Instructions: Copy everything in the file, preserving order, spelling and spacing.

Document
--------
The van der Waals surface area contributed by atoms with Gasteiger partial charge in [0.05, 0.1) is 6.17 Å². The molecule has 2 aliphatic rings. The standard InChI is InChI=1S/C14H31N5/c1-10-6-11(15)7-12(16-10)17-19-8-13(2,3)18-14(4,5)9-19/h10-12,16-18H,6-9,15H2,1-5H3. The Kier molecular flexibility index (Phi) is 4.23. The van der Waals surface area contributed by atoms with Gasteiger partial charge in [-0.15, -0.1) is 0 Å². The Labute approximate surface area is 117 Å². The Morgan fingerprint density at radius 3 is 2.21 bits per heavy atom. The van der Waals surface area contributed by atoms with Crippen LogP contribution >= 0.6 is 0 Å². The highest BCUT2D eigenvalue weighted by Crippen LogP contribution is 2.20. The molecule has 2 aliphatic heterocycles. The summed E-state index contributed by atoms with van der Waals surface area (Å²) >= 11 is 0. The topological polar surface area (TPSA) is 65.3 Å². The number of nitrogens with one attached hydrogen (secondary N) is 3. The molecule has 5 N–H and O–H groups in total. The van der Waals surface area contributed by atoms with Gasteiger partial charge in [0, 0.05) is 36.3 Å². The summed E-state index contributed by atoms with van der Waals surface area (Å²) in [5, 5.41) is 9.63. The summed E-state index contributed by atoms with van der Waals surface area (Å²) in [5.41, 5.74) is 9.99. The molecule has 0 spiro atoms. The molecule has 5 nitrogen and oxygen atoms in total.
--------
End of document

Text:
The van der Waals surface area contributed by atoms with Gasteiger partial charge in [0.05, 0.1) is 6.17 Å². The molecule has 2 aliphatic rings. The standard InChI is InChI=1S/C14H31N5/c1-10-6-11(15)7-12(16-10)17-19-8-13(2,3)18-14(4,5)9-19/h10-12,16-18H,6-9,15H2,1-5H3. The Kier molecular flexibility index (Phi) is 4.23. The van der Waals surface area contributed by atoms with Gasteiger partial charge in [-0.15, -0.1) is 0 Å². The Labute approximate surface area is 117 Å². The Morgan fingerprint density at radius 3 is 2.21 bits per heavy atom. The van der Waals surface area contributed by atoms with Crippen LogP contribution >= 0.6 is 0 Å². The highest BCUT2D eigenvalue weighted by Crippen LogP contribution is 2.20. The molecule has 2 aliphatic heterocycles. The summed E-state index contributed by atoms with van der Waals surface area (Å²) >= 11 is 0. The topological polar surface area (TPSA) is 65.3 Å². The number of nitrogens with one attached hydrogen (secondary N) is 3. The molecule has 5 N–H and O–H groups in total. The van der Waals surface area contributed by atoms with Gasteiger partial charge in [0, 0.05) is 36.3 Å². The summed E-state index contributed by atoms with van der Waals surface area (Å²) in [5, 5.41) is 9.63. The summed E-state index contributed by atoms with van der Waals surface area (Å²) in [5.41, 5.74) is 9.99. The molecule has 0 spiro atoms. The molecule has 5 nitrogen and oxygen atoms in total.